In January 1883, Howard Blackburn was trawling in a two-man dory with Tom Welch when a winter storm separated them from their mother ship, the Grace L. Fears. Blackburn froze his hands to the oars, rowing north for five days and 60 miles. Blackburn landed on Newfoundland’s shore with his crewmates body. A family found Blackburn and during the long winter nursed him back to health. In Gloucester he had been given up for lost, but when Blackburn returned—without most of his toes and fingers—he was a hero. He ran a saloon for much of his life, but also made tremendous solo voyages: rowing along the coast of Florida and sailing twice across the Atlantic: to England in 1899, and three years later in a recordsetting 39 days to Lisbon. Blackburn is buried in the Beechbrook Cemetery in West Gloucester.
— Joseph E. Garland, author/historian
Sailor and undaunted adventurer, Howard Blackburn, opened a local tavern and shop on Main Street in 1886 called The Old Blackburn Tavern. Today, Halibut Point restaurant is located within this historic building for over three decades. On display is some photographs of Blackburn along with the original cash register.
Despite Captain Blackburn’s disabilities sustained from his harrowing voyage when he was 20 years old, he continued on to complete more daring voyages and operate his successful tavern business. He was a beloved raconteur.
For more on Blackburn visit The Cape Ann Museum
Pictured Left: Howard Blackburn’s Tavern, and home, 289-91 Main Street, backing on to Vincent’s Cove. Designed by architect Ezra Phillips in 1900 (plans in Cape Ann Museum collection). photo c1910. photographer unknown.
Blackburn Challenge both celebrates and helps to keep alive the story of Howard Blackburn’s desperate mid-winter 1883 rowing of a small fishing dory from the Burgeo Bank fishing grounds to refuge on the south coast of Newfoundland. Though Blackburn survived he ultimately suffered the loss of most of his fingers and toes due to frostbite. In spite of his handicap, he later went on to twice sail solo across the Atlantic Ocean, earning himself the title “The Fingerless Navigator”. His story is told in Joseph E. Garland’s book, “Lone Voyager”.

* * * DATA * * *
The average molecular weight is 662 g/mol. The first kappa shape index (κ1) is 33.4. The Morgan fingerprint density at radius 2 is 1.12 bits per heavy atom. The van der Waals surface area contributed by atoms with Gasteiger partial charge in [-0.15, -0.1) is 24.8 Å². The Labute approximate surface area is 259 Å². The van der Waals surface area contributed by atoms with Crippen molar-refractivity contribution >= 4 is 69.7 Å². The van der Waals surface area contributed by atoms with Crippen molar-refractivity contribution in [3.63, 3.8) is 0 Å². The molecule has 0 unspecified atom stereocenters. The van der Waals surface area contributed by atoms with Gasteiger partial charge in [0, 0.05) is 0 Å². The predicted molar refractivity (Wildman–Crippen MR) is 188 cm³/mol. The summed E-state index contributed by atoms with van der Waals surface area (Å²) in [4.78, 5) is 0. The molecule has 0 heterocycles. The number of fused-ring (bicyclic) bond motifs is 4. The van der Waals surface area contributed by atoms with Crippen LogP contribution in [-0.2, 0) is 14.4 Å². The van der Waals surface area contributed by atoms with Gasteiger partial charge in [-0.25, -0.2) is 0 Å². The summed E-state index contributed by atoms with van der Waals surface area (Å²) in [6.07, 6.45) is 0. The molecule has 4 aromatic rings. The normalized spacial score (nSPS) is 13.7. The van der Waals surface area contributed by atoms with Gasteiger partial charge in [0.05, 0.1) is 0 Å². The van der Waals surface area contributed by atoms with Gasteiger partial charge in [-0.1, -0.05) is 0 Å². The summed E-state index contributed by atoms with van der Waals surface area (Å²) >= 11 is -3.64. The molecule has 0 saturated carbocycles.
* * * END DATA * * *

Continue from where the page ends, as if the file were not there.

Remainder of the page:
Twenty years after he almost lost his life in a dory, Howard Blackburn decided to match himself against the sea again in a small boat, this time the Swampscott sailing dory America. He sailed out of Gloucester in 1903, intending to cross and recross the Atlantic, only to be defeated by foul weather and his own physical infirmities.
Time and early hardships took their toll, and Prohibition brought new business problems in the 1920s, but Blackburn never lost his zest for adventure. In 1931, at the age of 72, he was talking about another solo sail of the Atlantic in Cruising Club.
Blackburn died a year later. His funeral procession down Main Street included hundreds of people, among them the town’s most powerful and influential citizens. The “Man of Iron” was buried in the Fisherman Rest section of Beechbrook Cemetery in Gloucester.
Beechbrook is an active cemetery and dates back to 1878. It contains the “fisherman rest” section which was established by John Hays Hammond and the City’s Veteran section.